Whatever stage of the mortgage game you�re at, unless you happen to be a qualified financial advisor, solicitor and broker all rolled into one, you�ll need professional help to find and arrange your loan. This guide presents some basic information on mortgages, but you�ll need to take specialist advice for your individual circumstances.
Having a general awareness of the processes involved and an idea of what�s available to you should help you to make the right decision when you choose your mortgage.
You should be aware, too, of the difference between �information� and �advice�. Anyone can give information, and a survey of the web will offer literally thousands of pages about mortgages. Be aware of the legal aspects of mortgages and finances � any agreements should be in writing, and you should check all documents carefully before signing. Verbal agreements and information should always be backed up by written copies. Below are some useful starting points for you to explore. Good luck!
The web offers any amount of information on mortgages � check that the pages are recent as rules and offers change constantly. Good sources of official information are:
The Financial Services Authority � includes a guide to money, mortgages and debt, plus details of regulatory bodies and ombudsmen www.fsa.gov.uk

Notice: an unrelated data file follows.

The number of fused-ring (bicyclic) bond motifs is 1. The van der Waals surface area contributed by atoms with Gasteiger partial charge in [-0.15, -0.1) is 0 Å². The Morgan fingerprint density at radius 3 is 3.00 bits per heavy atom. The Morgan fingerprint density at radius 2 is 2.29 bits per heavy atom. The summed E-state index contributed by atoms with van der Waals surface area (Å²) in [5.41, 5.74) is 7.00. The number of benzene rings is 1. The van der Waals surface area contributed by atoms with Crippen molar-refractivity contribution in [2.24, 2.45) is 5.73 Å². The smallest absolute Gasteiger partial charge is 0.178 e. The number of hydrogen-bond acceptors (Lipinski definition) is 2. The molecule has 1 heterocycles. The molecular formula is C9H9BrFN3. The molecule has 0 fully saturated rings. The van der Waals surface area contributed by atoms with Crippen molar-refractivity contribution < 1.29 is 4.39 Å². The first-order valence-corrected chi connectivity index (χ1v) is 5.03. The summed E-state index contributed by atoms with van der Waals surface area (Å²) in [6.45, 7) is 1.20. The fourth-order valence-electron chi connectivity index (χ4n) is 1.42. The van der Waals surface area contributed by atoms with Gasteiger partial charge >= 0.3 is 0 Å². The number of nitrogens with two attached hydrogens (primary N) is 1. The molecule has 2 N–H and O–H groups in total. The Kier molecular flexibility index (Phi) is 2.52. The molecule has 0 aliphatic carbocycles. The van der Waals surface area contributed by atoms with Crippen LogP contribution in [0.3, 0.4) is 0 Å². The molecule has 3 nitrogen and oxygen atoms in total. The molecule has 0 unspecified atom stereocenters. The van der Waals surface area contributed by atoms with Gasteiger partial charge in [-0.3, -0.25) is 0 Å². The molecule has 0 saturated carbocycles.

Direct Gov � general information on finances and benefits
Inland Revenue � check the tax rules that apply to you
Anyone offering you advice should be a qualified professional. They should be registered with an appropriate independent regulatory body, and you can ask to see copies of their qualifications. There�s a lot of free advice out there, that should help you without obligation, and it�s worth taking advantage of.
Independent Financial Advisors
Find an advisor at www.impartial.co.uk and a mortgage specialist at www.unbiased.co.uk
Often family or friends will recommend a solicitor, otherwise look for one that specialises in conveyancing and house buying. Check www.lawsociety.org for professionals in England and Wales, and www.lawscot.org.uk for Scotland.
If you have a query or complaint
The FSA are now the body that regulates financial professionals and lenders � the Financial Ombudsman can investigate complaints or disputes and usually resolve them. Contact the professional or lender first � they should have a complaints procedure. If you are still not satisfied, you can ask the ombudsman to consider your case: www.financial-ombudsman.org.uk
(The websites of the respective law societies of England & Wales and Scotland are the place to find out how to make a complaint about a solicitor or firm, see above.)